Alaska is on the front lines of climate change. On the North Slope, that means the polar bear population is shrinking and more females are making their dens onshore rather than on the melting sea ice. The impact is not only to the bears but an industry that shares their territory.

“The first few years I did this, I didn’t find a single den and it was driving me nuts,” said Justin Blank, who works for Fairweather, LLC., the company many of the oil companies on the North Slope hire to look for polar bear dens.

He uses an infrared camera attached to a plane to search for tiny hot spots on some of the coldest places on earth. With a gadget that looks like giant X-Box controls, he’s on the hunt for bright spots on his radar: dens that could be a big problem for oil companies.

“We’d much rather find them before the ice road is built before the project starts because to reroute or stand down the project can be troublesome for them.”

Christopher Putnam works for U.S. Fish and Wildlife Service. It’s his job to make sure the oil industry is following federal laws.

“So, every November, we get together with all the companies that have authorization from us; we lock them in a room and make then talk to each other.”

The Marine Mammal Act requires all human activity to be a mile away from polar bear dens.

From Utqiavik all the way to Point Thompson, it’s Putnam’s job to track the endangered species about the give birth. Blank uses FLIR imagery, or forward-looking infrared, which can tell the difference of a degree in heat. Bear tracks linger for days. However, finding the dens is a lot harder.

“When you do see something that’s fishy, we’ll fly it over and over and try and get lower or higher or come back a different day when the conditions are a little different,” says Blank.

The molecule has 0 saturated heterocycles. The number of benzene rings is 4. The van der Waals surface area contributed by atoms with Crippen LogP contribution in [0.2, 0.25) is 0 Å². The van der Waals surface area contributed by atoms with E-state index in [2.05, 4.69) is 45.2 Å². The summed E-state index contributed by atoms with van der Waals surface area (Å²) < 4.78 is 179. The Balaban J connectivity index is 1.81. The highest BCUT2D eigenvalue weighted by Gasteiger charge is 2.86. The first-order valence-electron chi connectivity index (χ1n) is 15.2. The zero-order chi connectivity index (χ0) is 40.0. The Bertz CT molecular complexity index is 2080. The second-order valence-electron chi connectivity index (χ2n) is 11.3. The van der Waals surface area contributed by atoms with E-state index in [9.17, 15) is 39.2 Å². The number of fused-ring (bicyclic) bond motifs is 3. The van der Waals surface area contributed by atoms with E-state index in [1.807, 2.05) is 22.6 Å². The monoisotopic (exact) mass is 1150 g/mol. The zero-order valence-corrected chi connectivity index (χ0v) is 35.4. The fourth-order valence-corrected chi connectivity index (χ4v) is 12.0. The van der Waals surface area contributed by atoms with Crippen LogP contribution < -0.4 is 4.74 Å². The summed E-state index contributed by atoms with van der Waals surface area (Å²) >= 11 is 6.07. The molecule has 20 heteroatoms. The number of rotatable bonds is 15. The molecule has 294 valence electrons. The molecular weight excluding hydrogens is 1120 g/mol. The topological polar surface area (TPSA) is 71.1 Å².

Sometimes, he says, something that looks like a polar bear will turn out to be a stick or a piece of ice pointed the wrong way.

On average, the crew finds about two dens a year. There have been years they’ve found none. It’s an expensive project for the oil companies, but a price they must pay to protect cubs who are born blind and vulnerable.

Once Fish and Wildlife knows where the bears are, they monitor them. But sometimes, the team misses a den and that’s when things get interesting. In 2011, oil company Eni had just finished an ice road to its new drilling project on Spy Island when a mother bear popped out of the snow with her cub. She’d been down in her den for months as workers built infrastructure to drill for oil. All that work had to stop immediately.

“They didn’t panic and just shut down and tell everyone to run away they shut down operation in a very controlled and organized manner and pulled back away keeping everyone safe,” says Putnam.

It was several weeks before the family moved on and Eni could get back to work, likely costing the company millions. Scientists learned that some polar bears can deal with a lot of disturbance. But they’d rather not risk it because the North Slope may be home to Alaska’s richest oil deposits, but it’s the only home to the shrinking number of Alaska’s polar bears.

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